German company Pogo, Korean Handmade and US Boolah Boards use the same simple mechanism of the foot forcing down a brake bad against the road. Some require a hole drilling for the foot pad and others use the space some trucks have with drop-through deck mounting. All require the arm with the brake pad attached to be attached (screwed or bolted) to the deck.

3. Braking on the truck – Brakeboards

Australian Brakeboard use a daily sophisticated truck based mechanism a little bit like a bike disk-brake. Mechanical more complex than the others, but can be used without screwing or drilling any holes into the deck. Shipping and tax are sadly incurred getting it to the UK, plus the only options seem to be either buying that Rat Board, with 150mm trucks, or their custom 180mm trucks at $500; add in tax and shipping and the latter is a very expensive solution.
(As ever, let me know if I have missed any other solutions).


To start with, I thought I would try with a braking on the road solution and ordered the Korean company Handmade’s Slide Brake (which seems to be just sold on Amazon). It is quite a simple solution, to work with one of our drop-throughs (probably the ZenitAB, but might use the Kaliber Affe) but it does require me to drill a hole for the arm screw/bolt… which will hurt!
I will do another update once installed and tested.

Teamgee on its way

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Being an old-time (or older-timer!) longboard fan, I am a sucker for a retro pintail¬†(owning two conventional pintails already); so I was immediately interested when I saw Teamgee‚Äôs new stylish electric ‚Äėstealth‚Äô pintail announced, with its hub-motors, hidden in-board battery and twin-stripe grip-tape.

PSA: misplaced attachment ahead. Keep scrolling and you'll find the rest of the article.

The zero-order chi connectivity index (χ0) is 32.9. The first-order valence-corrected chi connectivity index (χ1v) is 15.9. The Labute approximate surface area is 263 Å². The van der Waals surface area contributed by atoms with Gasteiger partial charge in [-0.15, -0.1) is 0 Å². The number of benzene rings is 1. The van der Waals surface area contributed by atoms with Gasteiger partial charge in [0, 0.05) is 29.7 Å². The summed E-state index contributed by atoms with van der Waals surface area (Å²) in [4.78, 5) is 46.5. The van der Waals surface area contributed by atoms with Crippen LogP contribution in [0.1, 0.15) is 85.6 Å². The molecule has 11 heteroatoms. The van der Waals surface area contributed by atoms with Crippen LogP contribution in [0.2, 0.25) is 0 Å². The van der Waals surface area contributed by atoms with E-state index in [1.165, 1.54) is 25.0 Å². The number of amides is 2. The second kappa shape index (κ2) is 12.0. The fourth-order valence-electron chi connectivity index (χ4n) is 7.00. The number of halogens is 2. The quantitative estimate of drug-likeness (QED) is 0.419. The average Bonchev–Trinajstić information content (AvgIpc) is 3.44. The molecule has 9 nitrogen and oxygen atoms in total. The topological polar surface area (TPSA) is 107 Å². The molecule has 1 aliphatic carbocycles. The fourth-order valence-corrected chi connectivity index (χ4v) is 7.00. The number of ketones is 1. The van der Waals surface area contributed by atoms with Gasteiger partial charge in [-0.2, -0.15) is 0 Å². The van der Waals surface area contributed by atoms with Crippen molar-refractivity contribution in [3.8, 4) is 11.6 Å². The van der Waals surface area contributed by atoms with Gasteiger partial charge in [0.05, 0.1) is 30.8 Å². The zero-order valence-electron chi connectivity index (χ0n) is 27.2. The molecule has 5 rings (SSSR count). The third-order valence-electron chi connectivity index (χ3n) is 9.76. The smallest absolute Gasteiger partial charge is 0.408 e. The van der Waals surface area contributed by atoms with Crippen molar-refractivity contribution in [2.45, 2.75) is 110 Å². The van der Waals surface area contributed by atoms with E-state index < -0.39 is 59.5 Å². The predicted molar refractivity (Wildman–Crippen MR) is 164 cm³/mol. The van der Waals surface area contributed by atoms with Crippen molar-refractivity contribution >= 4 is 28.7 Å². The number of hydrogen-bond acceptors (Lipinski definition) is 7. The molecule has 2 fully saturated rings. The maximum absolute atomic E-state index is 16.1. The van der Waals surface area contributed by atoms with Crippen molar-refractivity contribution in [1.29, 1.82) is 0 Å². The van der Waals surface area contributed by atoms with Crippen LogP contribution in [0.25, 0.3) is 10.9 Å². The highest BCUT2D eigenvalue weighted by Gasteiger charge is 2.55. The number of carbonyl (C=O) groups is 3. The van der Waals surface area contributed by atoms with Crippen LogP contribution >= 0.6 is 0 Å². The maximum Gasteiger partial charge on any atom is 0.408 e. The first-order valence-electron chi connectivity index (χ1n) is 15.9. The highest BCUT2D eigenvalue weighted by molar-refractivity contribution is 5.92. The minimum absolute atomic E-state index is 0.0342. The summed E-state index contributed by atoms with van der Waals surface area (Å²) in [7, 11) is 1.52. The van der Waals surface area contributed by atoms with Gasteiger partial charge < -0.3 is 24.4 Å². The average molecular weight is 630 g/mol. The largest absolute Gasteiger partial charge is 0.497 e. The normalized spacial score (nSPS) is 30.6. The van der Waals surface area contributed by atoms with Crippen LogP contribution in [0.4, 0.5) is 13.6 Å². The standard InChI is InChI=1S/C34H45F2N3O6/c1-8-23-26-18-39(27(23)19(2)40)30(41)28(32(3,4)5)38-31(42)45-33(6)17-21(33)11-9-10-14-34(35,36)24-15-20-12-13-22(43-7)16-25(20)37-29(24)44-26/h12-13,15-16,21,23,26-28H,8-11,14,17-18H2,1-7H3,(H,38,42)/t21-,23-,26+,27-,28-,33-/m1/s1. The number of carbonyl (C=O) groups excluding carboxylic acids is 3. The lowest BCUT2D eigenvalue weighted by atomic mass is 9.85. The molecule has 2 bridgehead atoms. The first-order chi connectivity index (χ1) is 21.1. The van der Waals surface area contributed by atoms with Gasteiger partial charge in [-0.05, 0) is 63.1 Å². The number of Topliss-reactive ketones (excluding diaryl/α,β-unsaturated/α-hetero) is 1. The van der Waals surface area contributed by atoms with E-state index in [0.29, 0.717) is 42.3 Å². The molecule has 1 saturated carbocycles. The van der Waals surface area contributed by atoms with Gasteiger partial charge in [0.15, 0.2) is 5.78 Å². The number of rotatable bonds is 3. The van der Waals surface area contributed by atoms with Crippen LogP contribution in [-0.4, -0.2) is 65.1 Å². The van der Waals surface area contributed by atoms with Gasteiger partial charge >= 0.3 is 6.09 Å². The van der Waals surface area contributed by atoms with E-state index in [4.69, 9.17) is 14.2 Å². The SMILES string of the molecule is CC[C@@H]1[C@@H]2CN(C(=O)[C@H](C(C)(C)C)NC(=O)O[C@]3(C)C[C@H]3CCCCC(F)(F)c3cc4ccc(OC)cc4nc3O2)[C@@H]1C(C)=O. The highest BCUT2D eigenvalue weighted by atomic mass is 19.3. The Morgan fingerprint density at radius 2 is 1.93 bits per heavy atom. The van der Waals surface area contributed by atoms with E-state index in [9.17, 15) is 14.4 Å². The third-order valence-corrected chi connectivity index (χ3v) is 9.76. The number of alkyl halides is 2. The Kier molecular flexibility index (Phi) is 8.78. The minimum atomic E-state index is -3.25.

Having talked to the company (thumbs up for their initial responsiveness) about importing one, a nice new one is now heading our way (at my cost) to join the stable. I will post comments and a review, once it is here and we have taken it out a few times.

UPDATE: Here is a link to a good video Ronnie Sarmiento did on the Teamgee board.

Boa Wheels

New US maker Boa (might just be new to me), has brought out two longboard wheels, which interestingly have the same core hole system as the Orangatang Kegel, meaning that they can be used as a direct replacement, with no change of pully or belt, with Boosted V2 boards.

The wheels, both 83a, are the Constrictor at 100mm and the Hatchling at 90mm.

UPDATE (7/4/18): Ordered some Constrictors and will write a review when they arrive.

Body protection for riding

http://skateszone.com/skateboard-protective-gear/